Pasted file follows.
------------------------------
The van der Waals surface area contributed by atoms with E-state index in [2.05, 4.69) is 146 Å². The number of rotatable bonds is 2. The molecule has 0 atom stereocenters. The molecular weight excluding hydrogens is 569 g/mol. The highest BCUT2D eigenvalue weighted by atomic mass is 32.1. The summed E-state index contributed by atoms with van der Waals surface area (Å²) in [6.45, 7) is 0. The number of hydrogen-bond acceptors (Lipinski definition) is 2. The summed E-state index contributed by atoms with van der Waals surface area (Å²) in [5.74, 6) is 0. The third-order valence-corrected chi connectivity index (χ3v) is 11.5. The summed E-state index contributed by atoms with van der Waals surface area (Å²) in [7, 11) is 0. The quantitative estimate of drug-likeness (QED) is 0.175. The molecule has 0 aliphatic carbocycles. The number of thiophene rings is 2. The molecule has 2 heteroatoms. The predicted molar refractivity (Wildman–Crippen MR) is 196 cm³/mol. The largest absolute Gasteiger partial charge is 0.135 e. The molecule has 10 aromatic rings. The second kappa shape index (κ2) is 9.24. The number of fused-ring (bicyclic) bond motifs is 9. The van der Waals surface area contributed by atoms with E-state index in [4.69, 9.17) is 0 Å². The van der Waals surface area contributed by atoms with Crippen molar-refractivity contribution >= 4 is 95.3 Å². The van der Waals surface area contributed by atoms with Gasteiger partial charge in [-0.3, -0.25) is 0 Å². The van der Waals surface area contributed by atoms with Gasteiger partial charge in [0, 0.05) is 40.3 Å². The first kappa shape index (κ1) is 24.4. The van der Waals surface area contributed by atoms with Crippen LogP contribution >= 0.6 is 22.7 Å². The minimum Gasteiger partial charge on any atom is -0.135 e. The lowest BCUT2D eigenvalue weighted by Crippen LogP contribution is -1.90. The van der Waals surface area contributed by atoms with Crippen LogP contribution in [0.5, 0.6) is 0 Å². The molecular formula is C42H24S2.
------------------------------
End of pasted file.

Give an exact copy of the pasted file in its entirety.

The van der Waals surface area contributed by atoms with E-state index in [2.05, 4.69) is 146 Å². The number of rotatable bonds is 2. The molecule has 0 atom stereocenters. The molecular weight excluding hydrogens is 569 g/mol. The highest BCUT2D eigenvalue weighted by atomic mass is 32.1. The summed E-state index contributed by atoms with van der Waals surface area (Å²) in [6.45, 7) is 0. The number of hydrogen-bond acceptors (Lipinski definition) is 2. The summed E-state index contributed by atoms with van der Waals surface area (Å²) in [5.74, 6) is 0. The third-order valence-corrected chi connectivity index (χ3v) is 11.5. The summed E-state index contributed by atoms with van der Waals surface area (Å²) in [7, 11) is 0. The quantitative estimate of drug-likeness (QED) is 0.175. The molecule has 0 aliphatic carbocycles. The number of thiophene rings is 2. The molecule has 2 heteroatoms. The predicted molar refractivity (Wildman–Crippen MR) is 196 cm³/mol. The largest absolute Gasteiger partial charge is 0.135 e. The molecule has 10 aromatic rings. The second kappa shape index (κ2) is 9.24. The number of fused-ring (bicyclic) bond motifs is 9. The van der Waals surface area contributed by atoms with E-state index in [4.69, 9.17) is 0 Å². The van der Waals surface area contributed by atoms with Crippen molar-refractivity contribution >= 4 is 95.3 Å². The van der Waals surface area contributed by atoms with Gasteiger partial charge in [-0.3, -0.25) is 0 Å². The van der Waals surface area contributed by atoms with Gasteiger partial charge in [0, 0.05) is 40.3 Å². The first kappa shape index (κ1) is 24.4. The van der Waals surface area contributed by atoms with Crippen LogP contribution >= 0.6 is 22.7 Å². The minimum Gasteiger partial charge on any atom is -0.135 e. The lowest BCUT2D eigenvalue weighted by Crippen LogP contribution is -1.90. The van der Waals surface area contributed by atoms with Crippen LogP contribution in [0.5, 0.6) is 0 Å². The molecular formula is C42H24S2.